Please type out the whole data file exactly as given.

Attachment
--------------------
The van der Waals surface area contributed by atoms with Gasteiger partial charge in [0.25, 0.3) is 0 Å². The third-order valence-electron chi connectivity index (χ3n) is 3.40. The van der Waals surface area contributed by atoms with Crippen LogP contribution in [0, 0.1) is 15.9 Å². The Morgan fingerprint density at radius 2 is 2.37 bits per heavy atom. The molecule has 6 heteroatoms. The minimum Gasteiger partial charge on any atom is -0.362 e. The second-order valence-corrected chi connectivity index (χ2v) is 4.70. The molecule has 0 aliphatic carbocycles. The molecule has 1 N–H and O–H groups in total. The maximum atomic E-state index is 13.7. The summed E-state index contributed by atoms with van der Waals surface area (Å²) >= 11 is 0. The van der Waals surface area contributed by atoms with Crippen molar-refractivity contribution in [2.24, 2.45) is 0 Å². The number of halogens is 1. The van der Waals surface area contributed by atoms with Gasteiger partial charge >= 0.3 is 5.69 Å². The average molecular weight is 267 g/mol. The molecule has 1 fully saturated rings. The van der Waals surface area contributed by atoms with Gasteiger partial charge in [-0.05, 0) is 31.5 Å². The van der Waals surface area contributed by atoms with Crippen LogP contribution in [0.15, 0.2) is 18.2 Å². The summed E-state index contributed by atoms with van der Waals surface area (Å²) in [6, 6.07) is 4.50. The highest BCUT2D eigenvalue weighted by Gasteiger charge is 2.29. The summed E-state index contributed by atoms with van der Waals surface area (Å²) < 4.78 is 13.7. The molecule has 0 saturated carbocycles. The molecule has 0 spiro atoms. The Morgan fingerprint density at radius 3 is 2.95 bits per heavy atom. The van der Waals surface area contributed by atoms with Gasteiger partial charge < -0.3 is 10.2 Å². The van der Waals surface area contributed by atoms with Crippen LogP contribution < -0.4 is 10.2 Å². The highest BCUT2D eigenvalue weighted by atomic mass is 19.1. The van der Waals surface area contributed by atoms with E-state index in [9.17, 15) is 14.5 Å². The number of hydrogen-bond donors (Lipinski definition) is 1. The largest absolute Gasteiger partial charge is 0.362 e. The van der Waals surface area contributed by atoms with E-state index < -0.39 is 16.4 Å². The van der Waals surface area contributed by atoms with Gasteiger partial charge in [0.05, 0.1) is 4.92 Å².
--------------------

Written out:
The van der Waals surface area contributed by atoms with Gasteiger partial charge in [0.25, 0.3) is 0 Å². The third-order valence-electron chi connectivity index (χ3n) is 3.40. The van der Waals surface area contributed by atoms with Crippen LogP contribution in [0, 0.1) is 15.9 Å². The Morgan fingerprint density at radius 2 is 2.37 bits per heavy atom. The molecule has 6 heteroatoms. The minimum Gasteiger partial charge on any atom is -0.362 e. The second-order valence-corrected chi connectivity index (χ2v) is 4.70. The molecule has 0 aliphatic carbocycles. The molecule has 1 N–H and O–H groups in total. The maximum atomic E-state index is 13.7. The summed E-state index contributed by atoms with van der Waals surface area (Å²) >= 11 is 0. The van der Waals surface area contributed by atoms with Crippen molar-refractivity contribution in [2.24, 2.45) is 0 Å². The number of halogens is 1. The van der Waals surface area contributed by atoms with Gasteiger partial charge >= 0.3 is 5.69 Å². The average molecular weight is 267 g/mol. The molecule has 1 fully saturated rings. The van der Waals surface area contributed by atoms with Gasteiger partial charge in [-0.05, 0) is 31.5 Å². The van der Waals surface area contributed by atoms with Crippen LogP contribution in [0.15, 0.2) is 18.2 Å². The summed E-state index contributed by atoms with van der Waals surface area (Å²) in [6, 6.07) is 4.50. The highest BCUT2D eigenvalue weighted by Gasteiger charge is 2.29. The summed E-state index contributed by atoms with van der Waals surface area (Å²) < 4.78 is 13.7. The molecule has 0 saturated carbocycles. The molecule has 0 spiro atoms. The Morgan fingerprint density at radius 3 is 2.95 bits per heavy atom. The van der Waals surface area contributed by atoms with Gasteiger partial charge < -0.3 is 10.2 Å². The van der Waals surface area contributed by atoms with Crippen LogP contribution < -0.4 is 10.2 Å². The highest BCUT2D eigenvalue weighted by atomic mass is 19.1. The van der Waals surface area contributed by atoms with E-state index in [9.17, 15) is 14.5 Å². The number of hydrogen-bond donors (Lipinski definition) is 1. The largest absolute Gasteiger partial charge is 0.362 e. The van der Waals surface area contributed by atoms with E-state index < -0.39 is 16.4 Å². The van der Waals surface area contributed by atoms with Gasteiger partial charge in [0.05, 0.1) is 4.92 Å².